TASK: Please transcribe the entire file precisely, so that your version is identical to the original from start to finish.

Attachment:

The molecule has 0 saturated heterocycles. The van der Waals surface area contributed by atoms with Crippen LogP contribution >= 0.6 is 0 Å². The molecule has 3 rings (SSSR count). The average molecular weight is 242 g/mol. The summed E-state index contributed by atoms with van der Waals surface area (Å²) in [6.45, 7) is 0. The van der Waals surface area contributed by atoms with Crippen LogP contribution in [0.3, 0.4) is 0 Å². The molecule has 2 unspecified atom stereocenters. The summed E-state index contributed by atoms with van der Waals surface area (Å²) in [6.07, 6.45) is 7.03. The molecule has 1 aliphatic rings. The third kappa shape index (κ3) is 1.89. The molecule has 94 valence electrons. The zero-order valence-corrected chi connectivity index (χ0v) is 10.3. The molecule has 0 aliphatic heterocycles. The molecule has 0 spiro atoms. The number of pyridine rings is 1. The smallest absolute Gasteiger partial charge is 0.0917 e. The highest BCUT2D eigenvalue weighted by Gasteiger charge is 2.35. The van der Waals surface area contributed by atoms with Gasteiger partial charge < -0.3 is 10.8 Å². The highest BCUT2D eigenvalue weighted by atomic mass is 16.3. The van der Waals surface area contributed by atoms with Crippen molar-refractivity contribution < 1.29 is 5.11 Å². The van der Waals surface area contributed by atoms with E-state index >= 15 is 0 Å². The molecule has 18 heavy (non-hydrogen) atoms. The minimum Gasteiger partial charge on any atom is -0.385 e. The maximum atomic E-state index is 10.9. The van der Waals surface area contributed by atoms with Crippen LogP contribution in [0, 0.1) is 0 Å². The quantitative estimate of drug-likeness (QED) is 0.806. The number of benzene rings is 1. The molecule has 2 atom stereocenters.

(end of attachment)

The molecule has 0 saturated heterocycles. The van der Waals surface area contributed by atoms with Crippen LogP contribution >= 0.6 is 0 Å². The molecule has 3 rings (SSSR count). The average molecular weight is 242 g/mol. The summed E-state index contributed by atoms with van der Waals surface area (Å²) in [6.45, 7) is 0. The van der Waals surface area contributed by atoms with Crippen LogP contribution in [0.3, 0.4) is 0 Å². The molecule has 2 unspecified atom stereocenters. The summed E-state index contributed by atoms with van der Waals surface area (Å²) in [6.07, 6.45) is 7.03. The molecule has 1 aliphatic rings. The third kappa shape index (κ3) is 1.89. The molecule has 94 valence electrons. The zero-order valence-corrected chi connectivity index (χ0v) is 10.3. The molecule has 0 aliphatic heterocycles. The molecule has 0 spiro atoms. The number of pyridine rings is 1. The smallest absolute Gasteiger partial charge is 0.0917 e. The highest BCUT2D eigenvalue weighted by Gasteiger charge is 2.35. The van der Waals surface area contributed by atoms with Gasteiger partial charge < -0.3 is 10.8 Å². The highest BCUT2D eigenvalue weighted by atomic mass is 16.3. The van der Waals surface area contributed by atoms with Crippen molar-refractivity contribution < 1.29 is 5.11 Å². The van der Waals surface area contributed by atoms with E-state index >= 15 is 0 Å². The molecule has 18 heavy (non-hydrogen) atoms. The minimum Gasteiger partial charge on any atom is -0.385 e. The maximum atomic E-state index is 10.9. The van der Waals surface area contributed by atoms with Crippen LogP contribution in [0, 0.1) is 0 Å². The quantitative estimate of drug-likeness (QED) is 0.806. The number of benzene rings is 1. The molecule has 2 atom stereocenters.